Last summer, following the UK riots, Prime Minister David Cameron famously suggested that social networks might need to be controlled during times of unrest. “And when people are using social media for violence we need to stop them. So we are working with the police, the intelligence services and industry to look at whether it would be right to stop people communicating via these websites and services when we know they are plotting violence, disorder and criminality,” he told parliament at the time
This attitude is diametrically opposed to the EU’s ‘no disconnect’ policy, which is aimed at keeping communications channels open – although primarily for activists in oppressive regimes. “Human Rights, including the right to communicate freely, runs through everything we do here in the EU. Online communications is no different,” blogged Neelie Kroes, vice-president of the European Commission in December.
The problem for governments is that technically there is no difference between a rioter in London and an activist in Egypt; and this leads to the apparent anomaly of governments praising open communications in other countries while trying to gain control of communications in their own (CISPA in the US, and Cameron’s plan to give GCHQ real-time access to all communications traffic data in the UK). It also leads to the apparent anomaly of the US using public funds to finance the development of a wifi peer-to-peer network that would be capable of subverting both CISPA and Cameron’s plans.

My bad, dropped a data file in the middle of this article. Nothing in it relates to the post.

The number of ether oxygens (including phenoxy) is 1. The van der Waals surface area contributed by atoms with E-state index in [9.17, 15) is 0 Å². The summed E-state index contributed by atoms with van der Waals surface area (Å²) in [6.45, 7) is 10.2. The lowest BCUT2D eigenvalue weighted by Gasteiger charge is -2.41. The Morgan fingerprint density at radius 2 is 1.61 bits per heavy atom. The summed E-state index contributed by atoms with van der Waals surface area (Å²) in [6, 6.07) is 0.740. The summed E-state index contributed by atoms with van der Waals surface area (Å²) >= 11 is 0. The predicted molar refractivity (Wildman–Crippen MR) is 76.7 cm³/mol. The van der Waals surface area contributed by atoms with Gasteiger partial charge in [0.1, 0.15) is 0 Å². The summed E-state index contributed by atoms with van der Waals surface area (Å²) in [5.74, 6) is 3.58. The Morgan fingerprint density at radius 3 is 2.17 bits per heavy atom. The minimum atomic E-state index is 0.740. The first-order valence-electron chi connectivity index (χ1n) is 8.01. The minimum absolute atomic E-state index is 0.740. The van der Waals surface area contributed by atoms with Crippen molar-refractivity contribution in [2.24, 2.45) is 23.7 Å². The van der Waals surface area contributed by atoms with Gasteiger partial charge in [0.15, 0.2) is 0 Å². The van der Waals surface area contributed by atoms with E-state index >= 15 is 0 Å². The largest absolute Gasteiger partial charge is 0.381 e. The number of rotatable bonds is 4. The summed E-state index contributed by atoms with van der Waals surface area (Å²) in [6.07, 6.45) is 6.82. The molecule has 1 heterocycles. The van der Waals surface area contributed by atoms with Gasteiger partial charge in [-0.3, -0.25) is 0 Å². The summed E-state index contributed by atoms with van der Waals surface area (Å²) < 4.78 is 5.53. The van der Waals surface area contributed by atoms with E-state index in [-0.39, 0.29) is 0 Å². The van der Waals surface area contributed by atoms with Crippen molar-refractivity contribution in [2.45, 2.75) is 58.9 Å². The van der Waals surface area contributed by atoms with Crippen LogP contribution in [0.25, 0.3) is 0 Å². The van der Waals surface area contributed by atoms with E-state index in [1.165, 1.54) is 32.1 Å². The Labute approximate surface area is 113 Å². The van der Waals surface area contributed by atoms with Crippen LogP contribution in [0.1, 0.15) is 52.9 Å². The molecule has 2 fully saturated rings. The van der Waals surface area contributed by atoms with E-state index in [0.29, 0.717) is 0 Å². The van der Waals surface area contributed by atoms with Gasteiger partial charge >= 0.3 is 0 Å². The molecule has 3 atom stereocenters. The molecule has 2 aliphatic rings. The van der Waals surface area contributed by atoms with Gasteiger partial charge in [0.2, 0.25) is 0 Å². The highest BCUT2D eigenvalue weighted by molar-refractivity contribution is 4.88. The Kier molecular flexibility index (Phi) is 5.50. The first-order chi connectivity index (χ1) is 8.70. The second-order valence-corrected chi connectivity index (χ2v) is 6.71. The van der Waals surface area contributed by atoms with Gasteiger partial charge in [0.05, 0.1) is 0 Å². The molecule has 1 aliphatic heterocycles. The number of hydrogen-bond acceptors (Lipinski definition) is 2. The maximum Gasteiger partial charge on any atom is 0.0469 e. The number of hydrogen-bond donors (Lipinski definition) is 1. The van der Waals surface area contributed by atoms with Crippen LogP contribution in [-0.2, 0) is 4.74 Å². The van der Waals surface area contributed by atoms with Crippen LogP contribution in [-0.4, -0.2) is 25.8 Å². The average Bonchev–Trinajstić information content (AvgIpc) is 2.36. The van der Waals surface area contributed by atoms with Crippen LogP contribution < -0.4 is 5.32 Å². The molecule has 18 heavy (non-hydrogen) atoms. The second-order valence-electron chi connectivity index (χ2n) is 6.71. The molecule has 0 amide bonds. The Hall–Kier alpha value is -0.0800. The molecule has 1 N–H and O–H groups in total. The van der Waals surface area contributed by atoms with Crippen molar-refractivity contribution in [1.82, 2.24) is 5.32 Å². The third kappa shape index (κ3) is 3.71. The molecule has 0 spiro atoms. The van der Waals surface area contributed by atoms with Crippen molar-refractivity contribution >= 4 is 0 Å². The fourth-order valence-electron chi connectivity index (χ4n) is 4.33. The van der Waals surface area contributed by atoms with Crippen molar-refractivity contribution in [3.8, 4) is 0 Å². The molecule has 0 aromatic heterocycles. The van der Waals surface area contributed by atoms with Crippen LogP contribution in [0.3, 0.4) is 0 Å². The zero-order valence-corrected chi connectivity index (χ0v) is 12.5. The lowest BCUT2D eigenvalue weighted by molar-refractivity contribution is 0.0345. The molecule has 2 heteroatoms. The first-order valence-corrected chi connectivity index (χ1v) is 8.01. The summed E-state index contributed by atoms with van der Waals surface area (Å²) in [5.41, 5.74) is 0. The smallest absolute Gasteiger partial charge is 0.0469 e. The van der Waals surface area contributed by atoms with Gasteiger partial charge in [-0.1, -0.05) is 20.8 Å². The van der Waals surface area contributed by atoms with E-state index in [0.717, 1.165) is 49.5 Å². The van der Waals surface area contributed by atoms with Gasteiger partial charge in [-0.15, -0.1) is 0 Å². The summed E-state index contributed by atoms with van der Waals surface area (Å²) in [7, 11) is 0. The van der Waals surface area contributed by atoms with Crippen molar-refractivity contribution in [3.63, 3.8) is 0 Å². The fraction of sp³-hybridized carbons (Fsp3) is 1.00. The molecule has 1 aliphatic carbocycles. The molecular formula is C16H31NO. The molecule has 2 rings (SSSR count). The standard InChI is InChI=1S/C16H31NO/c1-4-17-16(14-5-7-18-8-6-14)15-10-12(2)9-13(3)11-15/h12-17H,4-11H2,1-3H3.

On Sunday, the Guardian reported on the US Commotion Wireless project, effectively an open source counter-surveillance P2P wifi network for dissidents run by Sascha Meinrath. “But what certainly is a surprise is the fact that the US state department is providing such people with millions of dollars,” writes the newspaper.
Commotion Wireless describes itself as “an open source ‘device-as-infrastructure’ distributed communications platform that integrates users’ existing cell phones, WiFi-enabled computers, and other WiFi-capable personal devices to create a metro-scale peer-to-peer (mesh) communications network.” The distributed nature will prevent governments disrupting the network by taking down or control of the traditional comms infrastructure while simultaneously making monitoring and tracking particularly difficult through its P2P nature. Strong encryption is also used to protect the content, and there are even plans to “integrate the good work folks at Tor are doing” TOR is ‘The Onion Router’, a form of untrackable hidden internet.
The most refreshing aspect of the whole project is that it remains true to the original concept of the internet: free, amoral communication. “Software is not inherently good or evil and can be utilized by people with a variety of intents. Activists under an oppressive regime might be considered criminals by the government that they oppose,” states the Commotion Wireless FAQ.